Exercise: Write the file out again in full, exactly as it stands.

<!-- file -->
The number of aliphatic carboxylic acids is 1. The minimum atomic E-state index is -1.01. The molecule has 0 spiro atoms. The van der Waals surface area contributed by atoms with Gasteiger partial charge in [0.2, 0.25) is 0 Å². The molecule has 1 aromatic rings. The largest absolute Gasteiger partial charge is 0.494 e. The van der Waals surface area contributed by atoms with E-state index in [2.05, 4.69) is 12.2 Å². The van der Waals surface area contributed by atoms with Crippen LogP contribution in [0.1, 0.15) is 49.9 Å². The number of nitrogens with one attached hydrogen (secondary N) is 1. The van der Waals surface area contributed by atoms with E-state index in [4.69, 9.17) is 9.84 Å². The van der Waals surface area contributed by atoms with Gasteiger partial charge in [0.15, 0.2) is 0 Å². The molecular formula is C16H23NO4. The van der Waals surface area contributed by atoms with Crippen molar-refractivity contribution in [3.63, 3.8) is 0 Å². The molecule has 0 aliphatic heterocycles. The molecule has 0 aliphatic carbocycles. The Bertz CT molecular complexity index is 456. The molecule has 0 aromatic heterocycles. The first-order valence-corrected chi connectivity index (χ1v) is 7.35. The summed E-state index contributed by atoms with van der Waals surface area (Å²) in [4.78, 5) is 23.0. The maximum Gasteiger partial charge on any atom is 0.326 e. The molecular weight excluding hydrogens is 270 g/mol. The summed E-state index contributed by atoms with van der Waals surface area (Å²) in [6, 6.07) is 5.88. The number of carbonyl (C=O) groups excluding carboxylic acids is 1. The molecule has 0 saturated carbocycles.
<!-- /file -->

The number of aliphatic carboxylic acids is 1. The minimum atomic E-state index is -1.01. The molecule has 0 spiro atoms. The van der Waals surface area contributed by atoms with Gasteiger partial charge in [0.2, 0.25) is 0 Å². The molecule has 1 aromatic rings. The largest absolute Gasteiger partial charge is 0.494 e. The van der Waals surface area contributed by atoms with E-state index in [2.05, 4.69) is 12.2 Å². The van der Waals surface area contributed by atoms with Crippen LogP contribution in [0.1, 0.15) is 49.9 Å². The number of nitrogens with one attached hydrogen (secondary N) is 1. The van der Waals surface area contributed by atoms with E-state index in [4.69, 9.17) is 9.84 Å². The van der Waals surface area contributed by atoms with Gasteiger partial charge in [0.15, 0.2) is 0 Å². The molecular formula is C16H23NO4. The van der Waals surface area contributed by atoms with Crippen molar-refractivity contribution in [3.63, 3.8) is 0 Å². The molecule has 0 aliphatic heterocycles. The molecule has 0 aliphatic carbocycles. The Bertz CT molecular complexity index is 456. The molecule has 0 aromatic heterocycles. The first-order valence-corrected chi connectivity index (χ1v) is 7.35. The summed E-state index contributed by atoms with van der Waals surface area (Å²) in [4.78, 5) is 23.0. The maximum Gasteiger partial charge on any atom is 0.326 e. The molecular weight excluding hydrogens is 270 g/mol. The summed E-state index contributed by atoms with van der Waals surface area (Å²) in [6, 6.07) is 5.88. The number of carbonyl (C=O) groups excluding carboxylic acids is 1. The molecule has 0 saturated carbocycles.